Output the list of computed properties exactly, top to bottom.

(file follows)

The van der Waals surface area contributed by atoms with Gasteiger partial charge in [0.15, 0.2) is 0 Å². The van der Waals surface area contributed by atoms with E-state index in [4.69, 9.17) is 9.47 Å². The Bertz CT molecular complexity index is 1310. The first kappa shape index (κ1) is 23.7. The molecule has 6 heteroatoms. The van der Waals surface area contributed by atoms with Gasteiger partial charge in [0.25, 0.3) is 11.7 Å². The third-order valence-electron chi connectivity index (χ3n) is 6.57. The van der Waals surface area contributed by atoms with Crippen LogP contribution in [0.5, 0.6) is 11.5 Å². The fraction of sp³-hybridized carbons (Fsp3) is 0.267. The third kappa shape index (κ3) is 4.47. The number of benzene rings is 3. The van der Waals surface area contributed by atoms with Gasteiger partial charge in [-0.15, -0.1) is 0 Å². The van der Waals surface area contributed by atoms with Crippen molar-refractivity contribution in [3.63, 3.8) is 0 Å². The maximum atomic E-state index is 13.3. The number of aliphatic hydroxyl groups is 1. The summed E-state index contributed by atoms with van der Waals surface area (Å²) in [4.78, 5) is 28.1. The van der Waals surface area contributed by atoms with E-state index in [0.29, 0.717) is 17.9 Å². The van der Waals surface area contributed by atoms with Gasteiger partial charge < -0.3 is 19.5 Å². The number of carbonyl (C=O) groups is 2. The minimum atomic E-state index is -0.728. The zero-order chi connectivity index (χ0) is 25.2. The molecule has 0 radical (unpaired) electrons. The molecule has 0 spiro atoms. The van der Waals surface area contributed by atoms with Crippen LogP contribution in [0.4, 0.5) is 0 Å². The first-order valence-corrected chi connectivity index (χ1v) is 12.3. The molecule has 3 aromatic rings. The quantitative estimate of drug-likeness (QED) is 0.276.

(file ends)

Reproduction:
The van der Waals surface area contributed by atoms with Gasteiger partial charge in [0.15, 0.2) is 0 Å². The van der Waals surface area contributed by atoms with E-state index in [4.69, 9.17) is 9.47 Å². The Bertz CT molecular complexity index is 1310. The first kappa shape index (κ1) is 23.7. The molecule has 6 heteroatoms. The van der Waals surface area contributed by atoms with Gasteiger partial charge in [0.25, 0.3) is 11.7 Å². The third-order valence-electron chi connectivity index (χ3n) is 6.57. The van der Waals surface area contributed by atoms with Crippen LogP contribution in [0.5, 0.6) is 11.5 Å². The fraction of sp³-hybridized carbons (Fsp3) is 0.267. The third kappa shape index (κ3) is 4.47. The number of benzene rings is 3. The van der Waals surface area contributed by atoms with Gasteiger partial charge in [-0.15, -0.1) is 0 Å². The van der Waals surface area contributed by atoms with Crippen molar-refractivity contribution in [3.63, 3.8) is 0 Å². The maximum atomic E-state index is 13.3. The number of aliphatic hydroxyl groups is 1. The summed E-state index contributed by atoms with van der Waals surface area (Å²) in [4.78, 5) is 28.1. The van der Waals surface area contributed by atoms with E-state index in [0.29, 0.717) is 17.9 Å². The van der Waals surface area contributed by atoms with Gasteiger partial charge < -0.3 is 19.5 Å². The number of carbonyl (C=O) groups is 2. The minimum atomic E-state index is -0.728. The zero-order chi connectivity index (χ0) is 25.2. The molecule has 0 radical (unpaired) electrons. The molecule has 0 spiro atoms. The van der Waals surface area contributed by atoms with Crippen LogP contribution in [0.4, 0.5) is 0 Å². The first-order valence-corrected chi connectivity index (χ1v) is 12.3. The molecule has 3 aromatic rings. The quantitative estimate of drug-likeness (QED) is 0.276.